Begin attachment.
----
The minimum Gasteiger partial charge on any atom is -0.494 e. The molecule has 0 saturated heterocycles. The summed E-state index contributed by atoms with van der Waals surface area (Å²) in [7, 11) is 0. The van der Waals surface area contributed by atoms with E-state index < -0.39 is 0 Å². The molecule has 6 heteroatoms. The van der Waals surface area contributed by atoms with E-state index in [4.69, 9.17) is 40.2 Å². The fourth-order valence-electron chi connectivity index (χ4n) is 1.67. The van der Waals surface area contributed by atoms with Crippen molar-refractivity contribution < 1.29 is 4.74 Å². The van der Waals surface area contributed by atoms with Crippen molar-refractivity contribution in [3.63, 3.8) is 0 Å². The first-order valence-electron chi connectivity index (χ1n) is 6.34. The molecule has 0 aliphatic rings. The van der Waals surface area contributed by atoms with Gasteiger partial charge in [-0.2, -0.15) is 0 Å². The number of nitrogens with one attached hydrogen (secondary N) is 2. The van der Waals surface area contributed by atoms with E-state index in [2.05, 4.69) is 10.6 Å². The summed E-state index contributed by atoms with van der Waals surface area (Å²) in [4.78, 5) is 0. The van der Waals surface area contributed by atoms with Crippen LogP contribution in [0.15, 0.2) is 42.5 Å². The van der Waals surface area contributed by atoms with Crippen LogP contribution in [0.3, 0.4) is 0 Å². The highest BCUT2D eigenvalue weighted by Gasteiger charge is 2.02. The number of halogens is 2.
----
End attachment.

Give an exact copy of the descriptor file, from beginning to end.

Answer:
The minimum Gasteiger partial charge on any atom is -0.494 e. The molecule has 0 saturated heterocycles. The summed E-state index contributed by atoms with van der Waals surface area (Å²) in [7, 11) is 0. The van der Waals surface area contributed by atoms with E-state index < -0.39 is 0 Å². The molecule has 6 heteroatoms. The van der Waals surface area contributed by atoms with E-state index in [4.69, 9.17) is 40.2 Å². The fourth-order valence-electron chi connectivity index (χ4n) is 1.67. The van der Waals surface area contributed by atoms with Crippen molar-refractivity contribution < 1.29 is 4.74 Å². The van der Waals surface area contributed by atoms with Crippen molar-refractivity contribution in [3.63, 3.8) is 0 Å². The first-order valence-electron chi connectivity index (χ1n) is 6.34. The molecule has 0 aliphatic rings. The van der Waals surface area contributed by atoms with Gasteiger partial charge in [-0.2, -0.15) is 0 Å². The number of nitrogens with one attached hydrogen (secondary N) is 2. The van der Waals surface area contributed by atoms with E-state index in [2.05, 4.69) is 10.6 Å². The summed E-state index contributed by atoms with van der Waals surface area (Å²) in [4.78, 5) is 0. The van der Waals surface area contributed by atoms with Crippen LogP contribution in [0.15, 0.2) is 42.5 Å². The van der Waals surface area contributed by atoms with Crippen LogP contribution in [0.3, 0.4) is 0 Å². The highest BCUT2D eigenvalue weighted by Gasteiger charge is 2.02. The number of halogens is 2.